Monday, April 20, 2009
A second look at Love at First Bite
There's no doubt 2008 was a huge year for vampires, with the completion of the Twilight book series and the release of the first film, HBO's launch of True Blood, based on the Charlaine Harris books, and the surprise of Let the Right One In, a Swedish film based on John Ajvide Lindqvist's novel. But it still wasn't the biggest year for vampires.
That year was 1979, and the vampire in the spotlight was the king of them all. John Badham's revisionist Dracula, starring Frank Langella, competed with Werner Herzog's remake of Nosferatu, featuring Klaus Kinski. But the surprise winner, in box office terms, starred the tanned and vaguely smarmy George Hamilton: Love at First Bite.
The Badham and Herzog films have weathered the past three decades pretty well. Herzog's is considered a classic, and Badham's codified the popular notion of vampires as seducers more than slayers (Langella never even sports visible fangs). But the Hamilton film, directed by the forgotten Stan Dragoti (probably more famous for once being married to supermodel Cheryl Tiegs), was the popular success.
Seen today, the film is both crudely of its era and surprisingly timeless. The most dated aspect is racial humor so cliche'd it probably should've produced cringes even in 1979 (it didn't; I saw the film in the theater in Jackson, TN, and all of us of every race laughed our fool heads off). The stars of TV's The Jeffersons, Sherman Hemsley and Isabel Sanford, have cameos as, respectively, a hypocritical preacher and a tough-talking judge. A Puerto Rican family, starving because the father refuses to find work, mistakes Dracula in bat form for a "black chicken." And on the streets of Harlem, Dracula is referred to as a "honky" and a "mother."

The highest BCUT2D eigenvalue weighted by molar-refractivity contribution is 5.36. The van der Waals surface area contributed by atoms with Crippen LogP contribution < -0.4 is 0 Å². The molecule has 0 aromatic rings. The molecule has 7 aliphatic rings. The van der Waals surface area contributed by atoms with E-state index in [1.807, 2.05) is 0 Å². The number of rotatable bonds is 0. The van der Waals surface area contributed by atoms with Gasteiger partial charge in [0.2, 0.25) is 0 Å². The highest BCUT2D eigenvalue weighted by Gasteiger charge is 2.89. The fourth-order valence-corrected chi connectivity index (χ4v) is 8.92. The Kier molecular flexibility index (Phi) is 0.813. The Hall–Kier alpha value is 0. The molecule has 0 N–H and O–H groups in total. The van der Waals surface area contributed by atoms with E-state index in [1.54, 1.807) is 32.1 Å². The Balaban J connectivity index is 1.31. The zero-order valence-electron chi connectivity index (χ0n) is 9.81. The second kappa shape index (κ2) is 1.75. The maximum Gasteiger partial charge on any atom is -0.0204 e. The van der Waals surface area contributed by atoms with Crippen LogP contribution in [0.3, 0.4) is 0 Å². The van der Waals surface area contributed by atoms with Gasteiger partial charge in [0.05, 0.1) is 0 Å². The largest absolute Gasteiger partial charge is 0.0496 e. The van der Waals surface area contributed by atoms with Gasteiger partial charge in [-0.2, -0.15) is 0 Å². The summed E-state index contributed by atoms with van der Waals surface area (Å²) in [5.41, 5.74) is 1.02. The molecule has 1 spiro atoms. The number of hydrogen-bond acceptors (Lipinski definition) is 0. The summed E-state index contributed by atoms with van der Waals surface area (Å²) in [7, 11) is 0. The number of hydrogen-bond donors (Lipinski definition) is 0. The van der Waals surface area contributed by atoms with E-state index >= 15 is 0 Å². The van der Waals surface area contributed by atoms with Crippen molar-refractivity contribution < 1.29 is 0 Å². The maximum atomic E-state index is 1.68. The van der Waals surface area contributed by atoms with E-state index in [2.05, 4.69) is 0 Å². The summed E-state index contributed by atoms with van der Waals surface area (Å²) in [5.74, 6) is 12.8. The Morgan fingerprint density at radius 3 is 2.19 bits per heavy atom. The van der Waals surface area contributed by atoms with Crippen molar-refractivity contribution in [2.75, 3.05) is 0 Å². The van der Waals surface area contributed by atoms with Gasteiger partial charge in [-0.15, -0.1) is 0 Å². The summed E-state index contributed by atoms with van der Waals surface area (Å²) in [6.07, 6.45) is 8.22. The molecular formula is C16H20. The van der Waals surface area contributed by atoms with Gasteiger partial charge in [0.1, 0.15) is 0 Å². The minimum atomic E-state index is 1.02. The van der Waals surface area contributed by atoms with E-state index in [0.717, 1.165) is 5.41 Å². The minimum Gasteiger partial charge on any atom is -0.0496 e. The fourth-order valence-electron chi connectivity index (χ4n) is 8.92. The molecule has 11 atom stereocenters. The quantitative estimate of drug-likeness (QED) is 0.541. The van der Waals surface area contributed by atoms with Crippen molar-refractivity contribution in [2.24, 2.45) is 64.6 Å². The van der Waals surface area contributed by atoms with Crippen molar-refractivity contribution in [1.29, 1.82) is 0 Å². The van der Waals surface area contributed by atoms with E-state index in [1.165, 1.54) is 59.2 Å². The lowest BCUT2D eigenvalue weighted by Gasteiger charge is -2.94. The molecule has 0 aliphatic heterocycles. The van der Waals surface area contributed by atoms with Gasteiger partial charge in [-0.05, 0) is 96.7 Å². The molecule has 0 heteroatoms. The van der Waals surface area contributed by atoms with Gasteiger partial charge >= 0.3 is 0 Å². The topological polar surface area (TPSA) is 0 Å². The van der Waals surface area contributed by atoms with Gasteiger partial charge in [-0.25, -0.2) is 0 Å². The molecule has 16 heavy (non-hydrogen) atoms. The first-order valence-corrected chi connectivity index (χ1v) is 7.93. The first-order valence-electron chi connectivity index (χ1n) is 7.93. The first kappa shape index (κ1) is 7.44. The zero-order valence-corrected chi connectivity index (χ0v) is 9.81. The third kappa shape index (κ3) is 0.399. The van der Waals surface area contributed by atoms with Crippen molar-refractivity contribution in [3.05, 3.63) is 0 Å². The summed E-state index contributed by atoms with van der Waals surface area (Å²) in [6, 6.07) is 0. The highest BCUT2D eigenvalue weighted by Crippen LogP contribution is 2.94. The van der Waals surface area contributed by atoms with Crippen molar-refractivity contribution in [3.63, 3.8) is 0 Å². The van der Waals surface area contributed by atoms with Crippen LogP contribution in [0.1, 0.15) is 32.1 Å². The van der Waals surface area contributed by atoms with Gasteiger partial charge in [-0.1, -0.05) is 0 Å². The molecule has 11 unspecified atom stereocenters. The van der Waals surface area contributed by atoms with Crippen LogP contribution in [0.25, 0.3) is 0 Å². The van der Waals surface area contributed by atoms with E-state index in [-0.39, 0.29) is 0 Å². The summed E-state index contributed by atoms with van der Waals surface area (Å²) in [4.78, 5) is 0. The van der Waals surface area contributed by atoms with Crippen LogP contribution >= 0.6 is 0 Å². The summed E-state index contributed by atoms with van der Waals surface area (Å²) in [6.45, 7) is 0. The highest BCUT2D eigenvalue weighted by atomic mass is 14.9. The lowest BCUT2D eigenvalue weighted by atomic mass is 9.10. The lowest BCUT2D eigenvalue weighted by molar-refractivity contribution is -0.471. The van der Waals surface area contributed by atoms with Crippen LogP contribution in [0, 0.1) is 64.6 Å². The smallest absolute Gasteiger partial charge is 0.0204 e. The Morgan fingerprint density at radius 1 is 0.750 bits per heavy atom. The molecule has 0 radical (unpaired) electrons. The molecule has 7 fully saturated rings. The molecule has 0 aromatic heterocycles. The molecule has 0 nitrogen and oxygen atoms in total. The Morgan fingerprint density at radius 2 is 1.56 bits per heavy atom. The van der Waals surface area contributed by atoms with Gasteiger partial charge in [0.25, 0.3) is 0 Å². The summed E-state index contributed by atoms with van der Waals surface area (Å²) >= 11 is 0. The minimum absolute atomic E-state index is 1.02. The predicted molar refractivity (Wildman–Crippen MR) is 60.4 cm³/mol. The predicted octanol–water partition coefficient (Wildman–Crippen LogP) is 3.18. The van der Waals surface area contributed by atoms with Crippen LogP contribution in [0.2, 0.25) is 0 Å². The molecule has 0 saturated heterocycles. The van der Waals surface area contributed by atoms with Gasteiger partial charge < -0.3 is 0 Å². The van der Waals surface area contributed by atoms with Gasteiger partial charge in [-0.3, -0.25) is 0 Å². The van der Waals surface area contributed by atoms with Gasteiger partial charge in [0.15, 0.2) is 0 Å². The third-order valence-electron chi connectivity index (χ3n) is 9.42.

But between these ill-advised bits are some surprisingly fun, deadpan scenes that retain their power to tickle. Central to this is that Hamilton plays Dracula mostly straight: no matter how silly the situation, the king of the vampires never loses his essential dignity. Even such groaners as Dracula getting drunk on a wino's blood, or being mistaken for a waiter due to his tux, work because Hamilton goes for the reality among the silliness.
Susan St. James, of McMillan and Wife and Kate and Allie, co-stars as Cindy Sondheim, the supermodel reincarnation of Dracula's great love. Much like Kate Capshaw in Indiana Jones and the Temple of Doom, St. James is too much actress for the part: she takes an underwritten character and brings her to vivid life thanks to her own innate skill and intelligence. And actor (Goodbye Columbus)/director (My Favorite Year) Richard Benjamin goes beyond the comedic call of duty as psychiatrist Jeffrey Rosenberg (real name Van Helsing, but he changed it "for professional reasons"). The scene in which he and Dracula have a stare-off, each trying to hypnotize the other, is a highlight.
But ultimately the story is a romance, and a rather sweet one at that. The chemistry between Hamilton and St. James works like gangbusters, creating a subtle poignancy beneath the goofiness. It's closer to the tenderness of Young Frankenstein, in fact, than the crude slapstick of Dracula: Dead and Loving It. And it's that aspect that stays fresh no matter how much time passes.
A NOTE: In the theater, on TV and on videotape, Dracula and Cindy dance to the Alicia Bridges disco hit "I Love the Night Life" in arguably the film's best-known moment However, the DVD replaces the song with something generic and, presumably, cheaper. What's most annoying is that the trailer on the DVD does include the song. I sympathize with the DVD's producers for not wanting to shell out the no-doubt-astronomical geld for the music rights, but it's a significant loss to those of us who remember it. So here's the scene the way it should be:
(Follow the link: embedding disabled)